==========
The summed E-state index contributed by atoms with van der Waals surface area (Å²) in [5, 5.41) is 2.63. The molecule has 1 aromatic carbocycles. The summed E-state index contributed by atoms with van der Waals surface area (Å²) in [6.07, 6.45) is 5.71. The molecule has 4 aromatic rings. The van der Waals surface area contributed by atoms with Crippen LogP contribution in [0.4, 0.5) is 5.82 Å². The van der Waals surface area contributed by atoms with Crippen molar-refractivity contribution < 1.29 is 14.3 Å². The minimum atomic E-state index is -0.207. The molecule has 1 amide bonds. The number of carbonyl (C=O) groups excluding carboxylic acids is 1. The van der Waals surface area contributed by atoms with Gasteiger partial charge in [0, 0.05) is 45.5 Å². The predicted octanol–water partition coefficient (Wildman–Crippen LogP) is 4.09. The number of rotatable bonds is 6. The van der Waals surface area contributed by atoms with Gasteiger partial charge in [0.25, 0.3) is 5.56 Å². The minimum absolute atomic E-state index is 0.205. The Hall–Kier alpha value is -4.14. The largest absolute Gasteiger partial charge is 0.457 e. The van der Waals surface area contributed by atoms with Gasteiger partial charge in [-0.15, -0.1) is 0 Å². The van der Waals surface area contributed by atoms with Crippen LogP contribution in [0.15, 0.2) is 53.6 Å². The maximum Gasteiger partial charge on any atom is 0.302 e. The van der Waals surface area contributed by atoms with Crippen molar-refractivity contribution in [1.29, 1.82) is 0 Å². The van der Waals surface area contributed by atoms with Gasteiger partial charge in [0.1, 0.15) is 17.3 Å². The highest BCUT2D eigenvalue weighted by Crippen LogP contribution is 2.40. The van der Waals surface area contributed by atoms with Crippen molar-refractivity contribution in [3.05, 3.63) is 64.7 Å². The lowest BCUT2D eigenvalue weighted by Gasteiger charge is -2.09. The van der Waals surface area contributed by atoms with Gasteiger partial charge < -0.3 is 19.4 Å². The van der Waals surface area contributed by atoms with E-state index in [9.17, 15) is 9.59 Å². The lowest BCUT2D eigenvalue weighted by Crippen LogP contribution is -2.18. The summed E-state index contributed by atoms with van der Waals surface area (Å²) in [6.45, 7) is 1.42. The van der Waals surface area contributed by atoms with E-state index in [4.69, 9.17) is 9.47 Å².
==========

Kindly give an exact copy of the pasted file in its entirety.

The summed E-state index contributed by atoms with van der Waals surface area (Å²) in [5, 5.41) is 2.63. The molecule has 1 aromatic carbocycles. The summed E-state index contributed by atoms with van der Waals surface area (Å²) in [6.07, 6.45) is 5.71. The molecule has 4 aromatic rings. The van der Waals surface area contributed by atoms with Crippen LogP contribution in [0.4, 0.5) is 5.82 Å². The van der Waals surface area contributed by atoms with Crippen molar-refractivity contribution < 1.29 is 14.3 Å². The minimum atomic E-state index is -0.207. The molecule has 1 amide bonds. The number of carbonyl (C=O) groups excluding carboxylic acids is 1. The van der Waals surface area contributed by atoms with Gasteiger partial charge in [0, 0.05) is 45.5 Å². The predicted octanol–water partition coefficient (Wildman–Crippen LogP) is 4.09. The number of rotatable bonds is 6. The van der Waals surface area contributed by atoms with Gasteiger partial charge in [0.25, 0.3) is 5.56 Å². The minimum absolute atomic E-state index is 0.205. The Hall–Kier alpha value is -4.14. The largest absolute Gasteiger partial charge is 0.457 e. The van der Waals surface area contributed by atoms with Gasteiger partial charge in [-0.15, -0.1) is 0 Å². The van der Waals surface area contributed by atoms with Crippen LogP contribution in [0.15, 0.2) is 53.6 Å². The maximum Gasteiger partial charge on any atom is 0.302 e. The van der Waals surface area contributed by atoms with Crippen molar-refractivity contribution in [1.29, 1.82) is 0 Å². The van der Waals surface area contributed by atoms with Gasteiger partial charge in [0.1, 0.15) is 17.3 Å². The highest BCUT2D eigenvalue weighted by Crippen LogP contribution is 2.40. The van der Waals surface area contributed by atoms with Crippen molar-refractivity contribution in [3.05, 3.63) is 64.7 Å². The lowest BCUT2D eigenvalue weighted by Gasteiger charge is -2.09. The van der Waals surface area contributed by atoms with Gasteiger partial charge < -0.3 is 19.4 Å². The van der Waals surface area contributed by atoms with E-state index in [9.17, 15) is 9.59 Å². The lowest BCUT2D eigenvalue weighted by Crippen LogP contribution is -2.18. The summed E-state index contributed by atoms with van der Waals surface area (Å²) in [6.45, 7) is 1.42. The van der Waals surface area contributed by atoms with E-state index in [4.69, 9.17) is 9.47 Å².